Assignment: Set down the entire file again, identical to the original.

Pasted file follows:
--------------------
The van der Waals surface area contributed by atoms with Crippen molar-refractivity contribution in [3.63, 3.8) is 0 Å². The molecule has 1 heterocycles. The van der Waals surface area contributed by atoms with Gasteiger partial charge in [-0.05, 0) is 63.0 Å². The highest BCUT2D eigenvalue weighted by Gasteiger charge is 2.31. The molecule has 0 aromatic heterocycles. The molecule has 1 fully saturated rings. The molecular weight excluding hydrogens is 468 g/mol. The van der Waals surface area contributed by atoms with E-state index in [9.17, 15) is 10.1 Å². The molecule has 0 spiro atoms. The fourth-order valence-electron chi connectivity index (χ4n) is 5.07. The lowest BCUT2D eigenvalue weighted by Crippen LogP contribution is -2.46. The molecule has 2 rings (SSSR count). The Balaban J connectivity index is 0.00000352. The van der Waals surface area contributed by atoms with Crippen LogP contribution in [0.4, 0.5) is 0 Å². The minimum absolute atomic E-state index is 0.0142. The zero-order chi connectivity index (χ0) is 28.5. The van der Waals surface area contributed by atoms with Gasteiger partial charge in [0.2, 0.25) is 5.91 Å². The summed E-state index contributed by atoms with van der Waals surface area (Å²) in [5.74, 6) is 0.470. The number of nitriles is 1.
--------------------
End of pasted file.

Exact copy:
The van der Waals surface area contributed by atoms with Crippen molar-refractivity contribution in [3.63, 3.8) is 0 Å². The molecule has 1 heterocycles. The van der Waals surface area contributed by atoms with Gasteiger partial charge in [-0.05, 0) is 63.0 Å². The highest BCUT2D eigenvalue weighted by Gasteiger charge is 2.31. The molecule has 0 aromatic heterocycles. The molecule has 1 fully saturated rings. The molecular weight excluding hydrogens is 468 g/mol. The van der Waals surface area contributed by atoms with E-state index in [9.17, 15) is 10.1 Å². The molecule has 0 spiro atoms. The fourth-order valence-electron chi connectivity index (χ4n) is 5.07. The lowest BCUT2D eigenvalue weighted by Crippen LogP contribution is -2.46. The molecule has 2 rings (SSSR count). The Balaban J connectivity index is 0.00000352. The van der Waals surface area contributed by atoms with Crippen LogP contribution in [0.4, 0.5) is 0 Å². The minimum absolute atomic E-state index is 0.0142. The zero-order chi connectivity index (χ0) is 28.5. The van der Waals surface area contributed by atoms with Gasteiger partial charge in [0.2, 0.25) is 5.91 Å². The summed E-state index contributed by atoms with van der Waals surface area (Å²) in [5.74, 6) is 0.470. The number of nitriles is 1.